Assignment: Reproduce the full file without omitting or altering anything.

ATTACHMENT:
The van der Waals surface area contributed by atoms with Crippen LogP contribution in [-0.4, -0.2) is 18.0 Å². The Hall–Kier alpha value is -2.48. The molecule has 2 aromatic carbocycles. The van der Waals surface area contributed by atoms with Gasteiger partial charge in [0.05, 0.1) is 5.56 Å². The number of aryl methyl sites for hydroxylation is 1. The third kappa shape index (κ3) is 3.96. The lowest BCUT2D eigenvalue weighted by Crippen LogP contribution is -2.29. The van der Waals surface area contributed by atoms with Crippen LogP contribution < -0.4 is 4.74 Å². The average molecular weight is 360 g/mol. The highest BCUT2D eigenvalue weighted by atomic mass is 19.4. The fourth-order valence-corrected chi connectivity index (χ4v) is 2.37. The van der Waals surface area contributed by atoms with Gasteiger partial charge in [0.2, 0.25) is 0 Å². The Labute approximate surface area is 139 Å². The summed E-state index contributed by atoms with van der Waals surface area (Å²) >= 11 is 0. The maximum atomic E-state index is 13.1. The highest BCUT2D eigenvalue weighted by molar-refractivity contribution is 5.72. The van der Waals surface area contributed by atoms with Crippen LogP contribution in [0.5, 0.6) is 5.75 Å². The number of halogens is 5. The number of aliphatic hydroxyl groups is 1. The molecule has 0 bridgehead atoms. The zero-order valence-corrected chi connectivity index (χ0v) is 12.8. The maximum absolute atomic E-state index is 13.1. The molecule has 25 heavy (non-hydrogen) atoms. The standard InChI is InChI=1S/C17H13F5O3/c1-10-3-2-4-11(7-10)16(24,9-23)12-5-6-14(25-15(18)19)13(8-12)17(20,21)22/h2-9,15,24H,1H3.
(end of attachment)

The van der Waals surface area contributed by atoms with Crippen LogP contribution in [-0.4, -0.2) is 18.0 Å². The Hall–Kier alpha value is -2.48. The molecule has 2 aromatic carbocycles. The van der Waals surface area contributed by atoms with Gasteiger partial charge in [0.05, 0.1) is 5.56 Å². The number of aryl methyl sites for hydroxylation is 1. The third kappa shape index (κ3) is 3.96. The lowest BCUT2D eigenvalue weighted by Crippen LogP contribution is -2.29. The van der Waals surface area contributed by atoms with Crippen LogP contribution < -0.4 is 4.74 Å². The average molecular weight is 360 g/mol. The highest BCUT2D eigenvalue weighted by atomic mass is 19.4. The fourth-order valence-corrected chi connectivity index (χ4v) is 2.37. The van der Waals surface area contributed by atoms with Gasteiger partial charge in [0.2, 0.25) is 0 Å². The Labute approximate surface area is 139 Å². The summed E-state index contributed by atoms with van der Waals surface area (Å²) >= 11 is 0. The maximum atomic E-state index is 13.1. The highest BCUT2D eigenvalue weighted by molar-refractivity contribution is 5.72. The van der Waals surface area contributed by atoms with Crippen LogP contribution in [0.5, 0.6) is 5.75 Å². The number of halogens is 5. The number of aliphatic hydroxyl groups is 1. The molecule has 0 bridgehead atoms. The zero-order valence-corrected chi connectivity index (χ0v) is 12.8. The maximum absolute atomic E-state index is 13.1. The molecule has 25 heavy (non-hydrogen) atoms. The standard InChI is InChI=1S/C17H13F5O3/c1-10-3-2-4-11(7-10)16(24,9-23)12-5-6-14(25-15(18)19)13(8-12)17(20,21)22/h2-9,15,24H,1H3.